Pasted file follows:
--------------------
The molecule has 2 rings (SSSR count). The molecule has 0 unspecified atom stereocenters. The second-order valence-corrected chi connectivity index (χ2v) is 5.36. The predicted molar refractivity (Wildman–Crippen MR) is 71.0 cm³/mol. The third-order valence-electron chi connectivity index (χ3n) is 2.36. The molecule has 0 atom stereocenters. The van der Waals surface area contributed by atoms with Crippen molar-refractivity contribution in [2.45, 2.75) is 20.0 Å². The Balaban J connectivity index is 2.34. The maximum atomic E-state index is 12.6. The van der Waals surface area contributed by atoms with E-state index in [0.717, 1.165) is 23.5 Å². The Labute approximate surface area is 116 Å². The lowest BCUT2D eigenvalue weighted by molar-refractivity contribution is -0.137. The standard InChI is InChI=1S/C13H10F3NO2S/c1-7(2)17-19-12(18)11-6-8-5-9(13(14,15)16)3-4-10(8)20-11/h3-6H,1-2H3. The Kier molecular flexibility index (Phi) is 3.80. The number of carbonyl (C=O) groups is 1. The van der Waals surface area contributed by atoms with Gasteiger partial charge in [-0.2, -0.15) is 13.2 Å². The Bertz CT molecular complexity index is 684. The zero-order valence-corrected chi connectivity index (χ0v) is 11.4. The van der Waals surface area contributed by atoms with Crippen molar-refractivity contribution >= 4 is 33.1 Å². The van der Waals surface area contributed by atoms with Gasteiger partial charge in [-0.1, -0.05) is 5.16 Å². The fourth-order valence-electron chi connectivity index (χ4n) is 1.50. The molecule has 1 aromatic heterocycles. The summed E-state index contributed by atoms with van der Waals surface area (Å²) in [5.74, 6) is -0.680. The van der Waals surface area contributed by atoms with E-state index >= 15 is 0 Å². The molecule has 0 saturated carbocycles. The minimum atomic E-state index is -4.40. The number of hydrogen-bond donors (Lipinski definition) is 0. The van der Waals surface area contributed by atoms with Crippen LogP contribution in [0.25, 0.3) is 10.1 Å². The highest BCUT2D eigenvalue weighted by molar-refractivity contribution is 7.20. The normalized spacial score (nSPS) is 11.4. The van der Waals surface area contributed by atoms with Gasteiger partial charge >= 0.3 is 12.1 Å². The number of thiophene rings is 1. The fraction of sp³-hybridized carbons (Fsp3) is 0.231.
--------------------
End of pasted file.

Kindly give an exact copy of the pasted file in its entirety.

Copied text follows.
The molecule has 2 rings (SSSR count). The molecule has 0 unspecified atom stereocenters. The second-order valence-corrected chi connectivity index (χ2v) is 5.36. The predicted molar refractivity (Wildman–Crippen MR) is 71.0 cm³/mol. The third-order valence-electron chi connectivity index (χ3n) is 2.36. The molecule has 0 atom stereocenters. The van der Waals surface area contributed by atoms with Crippen molar-refractivity contribution in [2.45, 2.75) is 20.0 Å². The Balaban J connectivity index is 2.34. The maximum atomic E-state index is 12.6. The van der Waals surface area contributed by atoms with E-state index in [0.717, 1.165) is 23.5 Å². The Labute approximate surface area is 116 Å². The lowest BCUT2D eigenvalue weighted by molar-refractivity contribution is -0.137. The standard InChI is InChI=1S/C13H10F3NO2S/c1-7(2)17-19-12(18)11-6-8-5-9(13(14,15)16)3-4-10(8)20-11/h3-6H,1-2H3. The Kier molecular flexibility index (Phi) is 3.80. The number of carbonyl (C=O) groups is 1. The van der Waals surface area contributed by atoms with Gasteiger partial charge in [-0.2, -0.15) is 13.2 Å². The Bertz CT molecular complexity index is 684. The zero-order valence-corrected chi connectivity index (χ0v) is 11.4. The van der Waals surface area contributed by atoms with Crippen molar-refractivity contribution >= 4 is 33.1 Å². The van der Waals surface area contributed by atoms with Gasteiger partial charge in [-0.1, -0.05) is 5.16 Å². The fourth-order valence-electron chi connectivity index (χ4n) is 1.50. The molecule has 1 aromatic heterocycles. The summed E-state index contributed by atoms with van der Waals surface area (Å²) in [5.74, 6) is -0.680. The van der Waals surface area contributed by atoms with E-state index >= 15 is 0 Å². The molecule has 0 saturated carbocycles. The minimum atomic E-state index is -4.40. The number of hydrogen-bond donors (Lipinski definition) is 0. The van der Waals surface area contributed by atoms with Crippen LogP contribution in [0.25, 0.3) is 10.1 Å². The highest BCUT2D eigenvalue weighted by molar-refractivity contribution is 7.20. The normalized spacial score (nSPS) is 11.4. The van der Waals surface area contributed by atoms with Gasteiger partial charge >= 0.3 is 12.1 Å². The number of thiophene rings is 1. The fraction of sp³-hybridized carbons (Fsp3) is 0.231.